Different types and stages of livestock production result in FYM with varying nutrient values, as shown in the table below, taken from the Nutrient Management Guide (RB209).

AHDB RB209 Section 2 table 1 Nutrient Management Guide (RB209)

Recent trial work has demonstrated the true value of NPK in FYM and highlighted the importance of regular testing. The trial, which involved producers from across the east of England, as well as using data from the British Beet Research Organisation (BBRO), focused on three areas of production: outdoor breeding, outdoor rearing/finishing and indoor production; the results are shown in the graph below.

Nutrient content of FYM from different production systems, AHDB

Based on the variance identified between samples, and to comply with maximum N application rates, the recommended application rates would vary by as much as 30 t/hectare. You should plan to use as much as possible of the nutrient content of organic materials. Not adequately allowing for these nutrients, particularly nitrogen, not only wastes money because of unnecessary fertiliser use, but can also reduce crop yields and quality, for example, lodging in cereals, poor fermentation in grass silage and low sugar levels in beet.

Where the N value is relatively low, it is important to remember that FYM still plays a key role and represents significant value in terms of boosting the organic matter content of the soil.

Organic matter and crop yields

Organic matter improves soil texture, workability and quantity of water available for uptake by plant roots, while improving drainage characteristics, a feature particularly important under low rainfall and which can reduce the amount of irrigation needed. Organic manures also enhance soil biodiversity, encouraging a wider range of species (e.g. insects and birds) to the countryside.

Additional work with ADAS and BBRO demonstrated improved germination rates and crop yields from sugar beet grown in soils with higher organic matter content, as shown in the photos below. However, it is important to note that management of organic matter for soil improvement is a long-term process.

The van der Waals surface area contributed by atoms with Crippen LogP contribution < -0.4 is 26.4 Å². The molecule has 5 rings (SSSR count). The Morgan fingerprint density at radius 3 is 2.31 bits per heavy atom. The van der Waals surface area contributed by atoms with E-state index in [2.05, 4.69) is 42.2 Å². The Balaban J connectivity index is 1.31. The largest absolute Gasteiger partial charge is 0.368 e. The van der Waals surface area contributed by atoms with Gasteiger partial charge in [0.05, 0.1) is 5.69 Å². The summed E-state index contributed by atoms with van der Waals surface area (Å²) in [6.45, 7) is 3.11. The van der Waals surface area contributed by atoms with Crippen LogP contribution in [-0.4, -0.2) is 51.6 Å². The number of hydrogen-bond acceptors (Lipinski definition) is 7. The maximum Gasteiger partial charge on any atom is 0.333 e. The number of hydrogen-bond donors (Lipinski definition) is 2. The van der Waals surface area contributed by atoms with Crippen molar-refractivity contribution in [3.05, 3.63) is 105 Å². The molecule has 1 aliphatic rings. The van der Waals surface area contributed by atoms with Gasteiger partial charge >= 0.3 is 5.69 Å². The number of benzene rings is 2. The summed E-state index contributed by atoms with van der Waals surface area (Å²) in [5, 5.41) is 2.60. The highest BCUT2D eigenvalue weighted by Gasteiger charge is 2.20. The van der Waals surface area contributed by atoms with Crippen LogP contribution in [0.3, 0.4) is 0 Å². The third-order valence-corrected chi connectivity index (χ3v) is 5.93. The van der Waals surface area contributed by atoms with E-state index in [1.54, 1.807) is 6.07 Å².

By improving the soil structure with organic manures, plant population on a test site (Terrington) improved by 15–20% over the control

Yield mapping technology

Yield mapping technology is becoming commonplace and is used by farmers to identify and plot, in a digital format, poor-performing areas within fields. Historically, FYM has been applied at the same rate across the whole field, but with these advances in technology, as well as equipment, there is potential to use yield mapping, in conjunction with soil testing, to improve the organic matter content specifically in poor-performing areas of fields through variable-rate FYM application. Yield maps can be used to inform which soil-sampling strategy (grid- or zone-based) is likely to be most cost-effective and to determine which fields are likely to benefit the most from variable-rate management.

Ultimately, this partnership of using traditional methods with emerging technology can lead to improvements in production efficiency, nutrient management and precision farming, which not only affect profitability, but also the potential to reduce pollution of groundwaters and emissions of greenhouse gases.

Andrew Palmer

Knowledge Exchange Manager (East) - Pork
Andrew Palmer, Knowledge Exchange Manager at AHDB